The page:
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Reds left fielder Ryan Ludwick is helped off the field after dislocating his shoulder in the third inning Monday.

Angels’ bullpen outlasts Reds’

Hit in 13th wins first interleague opener

– In a game so long that everything became blurred, catcher Chris Iannetta had one thing clearly in mind when he dug in for his final at-bat.

Don’t strike out again.

He didn’t. Iannetta singled with the bases loaded in the 13th inning Monday, sending the Los Angeles Angels to a 3-1 victory over the Cincinnati Reds in an opener that set a few records and emptied both bullpens and benches.

“Not what you script for the first day going on,” said Iannetta, who caught all 13 innings.

The first interleague season opener in major league history showed what happens when first games are played in Ohio. Last year, the Blue Jays beat the Indians 7-4 in 16 innings in Cleveland, the longest opener in major league history.

Iannetta hit a solo homer in the third inning off Johnny Cueto, then grounded out and struck out three times, including with the bases loaded in the seventh inning to keep it tied at 1.

“It was a long day at that point,” Iannetta said. “I’d had some pretty forgettable at-bats. I was just trying not to strike out.”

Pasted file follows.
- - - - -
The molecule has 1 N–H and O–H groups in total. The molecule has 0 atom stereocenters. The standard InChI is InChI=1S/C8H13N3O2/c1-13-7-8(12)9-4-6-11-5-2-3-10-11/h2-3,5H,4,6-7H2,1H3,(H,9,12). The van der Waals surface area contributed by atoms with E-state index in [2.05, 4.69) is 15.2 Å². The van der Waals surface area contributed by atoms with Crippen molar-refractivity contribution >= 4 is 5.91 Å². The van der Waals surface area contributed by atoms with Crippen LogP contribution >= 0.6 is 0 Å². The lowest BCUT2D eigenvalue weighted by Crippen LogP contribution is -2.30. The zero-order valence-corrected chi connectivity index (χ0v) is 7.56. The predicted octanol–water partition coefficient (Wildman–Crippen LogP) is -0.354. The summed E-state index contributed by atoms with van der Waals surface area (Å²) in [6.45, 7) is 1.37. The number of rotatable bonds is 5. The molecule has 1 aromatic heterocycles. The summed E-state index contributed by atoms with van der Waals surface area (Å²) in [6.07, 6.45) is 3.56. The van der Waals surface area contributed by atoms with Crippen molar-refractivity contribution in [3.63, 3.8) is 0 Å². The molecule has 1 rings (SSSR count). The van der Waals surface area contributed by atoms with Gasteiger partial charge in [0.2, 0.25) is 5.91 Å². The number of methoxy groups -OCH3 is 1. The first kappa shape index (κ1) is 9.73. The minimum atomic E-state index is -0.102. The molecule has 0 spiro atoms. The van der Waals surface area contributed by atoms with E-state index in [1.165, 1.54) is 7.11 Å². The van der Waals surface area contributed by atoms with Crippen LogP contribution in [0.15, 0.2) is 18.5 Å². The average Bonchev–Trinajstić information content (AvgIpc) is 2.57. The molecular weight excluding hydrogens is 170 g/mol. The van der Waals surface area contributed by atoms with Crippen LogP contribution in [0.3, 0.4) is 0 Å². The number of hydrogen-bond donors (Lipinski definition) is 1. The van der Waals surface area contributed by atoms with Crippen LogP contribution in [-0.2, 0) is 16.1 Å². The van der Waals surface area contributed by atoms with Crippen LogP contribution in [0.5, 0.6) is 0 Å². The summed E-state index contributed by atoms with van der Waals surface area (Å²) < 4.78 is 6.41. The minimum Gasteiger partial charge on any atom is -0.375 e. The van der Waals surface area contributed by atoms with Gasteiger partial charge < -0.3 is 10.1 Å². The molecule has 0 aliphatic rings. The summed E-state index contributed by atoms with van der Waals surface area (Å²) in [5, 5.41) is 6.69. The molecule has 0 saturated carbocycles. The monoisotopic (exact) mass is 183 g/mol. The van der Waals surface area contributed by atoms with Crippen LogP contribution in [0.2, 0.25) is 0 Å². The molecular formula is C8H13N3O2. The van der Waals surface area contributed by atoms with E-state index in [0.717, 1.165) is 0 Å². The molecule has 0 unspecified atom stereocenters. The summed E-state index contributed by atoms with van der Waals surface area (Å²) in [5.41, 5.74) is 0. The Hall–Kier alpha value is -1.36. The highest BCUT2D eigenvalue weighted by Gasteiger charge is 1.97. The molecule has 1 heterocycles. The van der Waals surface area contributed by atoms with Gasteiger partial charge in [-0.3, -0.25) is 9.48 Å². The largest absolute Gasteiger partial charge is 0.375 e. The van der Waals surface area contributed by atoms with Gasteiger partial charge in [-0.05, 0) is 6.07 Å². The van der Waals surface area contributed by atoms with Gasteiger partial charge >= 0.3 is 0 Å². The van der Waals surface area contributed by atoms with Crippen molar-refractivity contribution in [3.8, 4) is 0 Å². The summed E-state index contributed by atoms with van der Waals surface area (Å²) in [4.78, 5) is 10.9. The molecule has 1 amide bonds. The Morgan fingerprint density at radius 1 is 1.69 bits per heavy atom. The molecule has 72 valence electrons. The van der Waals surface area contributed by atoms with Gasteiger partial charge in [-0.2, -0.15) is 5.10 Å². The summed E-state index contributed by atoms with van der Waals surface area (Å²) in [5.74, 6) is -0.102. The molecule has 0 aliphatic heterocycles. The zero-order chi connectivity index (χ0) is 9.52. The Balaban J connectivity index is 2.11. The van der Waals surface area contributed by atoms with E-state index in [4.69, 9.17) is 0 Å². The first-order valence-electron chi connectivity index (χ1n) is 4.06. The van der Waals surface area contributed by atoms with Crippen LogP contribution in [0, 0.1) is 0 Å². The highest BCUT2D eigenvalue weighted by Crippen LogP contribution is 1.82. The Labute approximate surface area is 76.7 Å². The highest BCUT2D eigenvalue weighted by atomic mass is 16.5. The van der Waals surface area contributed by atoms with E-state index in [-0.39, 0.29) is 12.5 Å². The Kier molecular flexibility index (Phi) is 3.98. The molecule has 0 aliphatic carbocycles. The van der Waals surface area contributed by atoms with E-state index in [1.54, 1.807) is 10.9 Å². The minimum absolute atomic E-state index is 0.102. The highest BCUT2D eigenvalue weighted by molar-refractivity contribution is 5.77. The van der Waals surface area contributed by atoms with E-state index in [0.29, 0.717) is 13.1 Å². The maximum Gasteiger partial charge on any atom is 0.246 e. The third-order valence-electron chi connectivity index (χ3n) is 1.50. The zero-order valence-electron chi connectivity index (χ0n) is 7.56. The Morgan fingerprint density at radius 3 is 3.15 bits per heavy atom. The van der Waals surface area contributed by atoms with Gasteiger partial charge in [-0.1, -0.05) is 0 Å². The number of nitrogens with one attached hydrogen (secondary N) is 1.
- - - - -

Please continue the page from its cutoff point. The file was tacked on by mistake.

Hoover walked two and hit Hank Conger – the Angels’ final position player – to load the bases with two outs. Iannetta worked the count full, fouled off a couple pitches, then singled to left.

With that, the Reds were headed to a loss in their longest season-opening game since 1975, when they beat the Dodgers 2-1 in 14 innings.

“That was a heck of an opening day game,” Hoover said. “It would have been better if we’d have come out on top.”

Mark Lowe pitched two innings for the win. Ernesto Frieri, the Angels’ seventh pitcher, completed an impressive showing by the Angels’ bullpen, which allowed only one hit over the final seven innings.

A team that sunk $125 million into acquiring outfielder Josh Hamilton to upgrade its offense pulled this one out with a bullpen that has a few questions to start the season.

“I’ve been hearing some mixed stories about whether that’s going to be our weak point,” said starter Jered Weaver, who allowed two hits in six innings and gave up a run on a wild pitch. “That’s what it’s going to take to win some key games.”

Angels pitchers fanned 13 in all, their highest total on opening day.

Shin-Soo Choo had a solid debut as the Reds’ leadoff hitter, reaching three times. He doubled in the third and came around on a groundout and Weaver’s wild pitch.

The Reds also suffered their first injury of the season on the run-producing play. Left fielder Ryan Ludwick dislocated his right shoulder while sliding headfirst into third base on Weaver’s wild pitch. He’ll have an MRI today to determine the severity.

“The ground was a little wet, and when I hit the ground my hand stopped,” Ludwick said. “Normally, it slides with you. My shoulder popped out. This wasn’t the best opening day.”

Hamilton was returning to Cincinnati, where he had started his comeback on opening day 2007 after years of drug abuse. Hamilton, who received a loud ovation Monday, was 0 for 4 with two walks.

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